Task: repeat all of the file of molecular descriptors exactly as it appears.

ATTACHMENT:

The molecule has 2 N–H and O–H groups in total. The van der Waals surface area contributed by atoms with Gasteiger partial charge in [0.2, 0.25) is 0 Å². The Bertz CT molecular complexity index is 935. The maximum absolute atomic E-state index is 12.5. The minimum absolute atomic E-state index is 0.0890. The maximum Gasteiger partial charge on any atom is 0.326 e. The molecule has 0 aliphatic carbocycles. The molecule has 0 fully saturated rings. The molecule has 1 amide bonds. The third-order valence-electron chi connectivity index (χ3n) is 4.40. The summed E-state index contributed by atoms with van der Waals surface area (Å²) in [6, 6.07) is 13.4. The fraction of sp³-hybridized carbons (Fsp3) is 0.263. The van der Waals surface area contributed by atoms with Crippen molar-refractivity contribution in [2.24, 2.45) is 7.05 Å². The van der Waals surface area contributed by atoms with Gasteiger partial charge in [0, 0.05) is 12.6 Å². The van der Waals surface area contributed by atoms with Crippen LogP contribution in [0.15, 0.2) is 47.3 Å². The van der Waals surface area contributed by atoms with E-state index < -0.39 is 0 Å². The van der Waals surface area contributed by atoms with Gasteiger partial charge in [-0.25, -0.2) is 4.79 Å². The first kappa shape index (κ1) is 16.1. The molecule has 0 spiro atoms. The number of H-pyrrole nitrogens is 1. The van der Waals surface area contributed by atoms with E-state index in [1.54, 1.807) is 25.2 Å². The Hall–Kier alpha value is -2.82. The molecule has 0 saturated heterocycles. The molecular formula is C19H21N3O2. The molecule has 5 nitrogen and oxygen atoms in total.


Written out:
The molecule has 2 N–H and O–H groups in total. The van der Waals surface area contributed by atoms with Gasteiger partial charge in [0.2, 0.25) is 0 Å². The Bertz CT molecular complexity index is 935. The maximum absolute atomic E-state index is 12.5. The minimum absolute atomic E-state index is 0.0890. The maximum Gasteiger partial charge on any atom is 0.326 e. The molecule has 0 aliphatic carbocycles. The molecule has 0 fully saturated rings. The molecule has 1 amide bonds. The third-order valence-electron chi connectivity index (χ3n) is 4.40. The summed E-state index contributed by atoms with van der Waals surface area (Å²) in [6, 6.07) is 13.4. The fraction of sp³-hybridized carbons (Fsp3) is 0.263. The van der Waals surface area contributed by atoms with Crippen molar-refractivity contribution in [2.24, 2.45) is 7.05 Å². The van der Waals surface area contributed by atoms with Gasteiger partial charge in [0, 0.05) is 12.6 Å². The van der Waals surface area contributed by atoms with Crippen LogP contribution in [0.15, 0.2) is 47.3 Å². The van der Waals surface area contributed by atoms with E-state index < -0.39 is 0 Å². The van der Waals surface area contributed by atoms with Gasteiger partial charge in [-0.25, -0.2) is 4.79 Å². The first kappa shape index (κ1) is 16.1. The molecule has 0 spiro atoms. The number of H-pyrrole nitrogens is 1. The van der Waals surface area contributed by atoms with E-state index in [1.54, 1.807) is 25.2 Å². The Hall–Kier alpha value is -2.82. The molecule has 0 saturated heterocycles. The molecular formula is C19H21N3O2. The molecule has 5 nitrogen and oxygen atoms in total.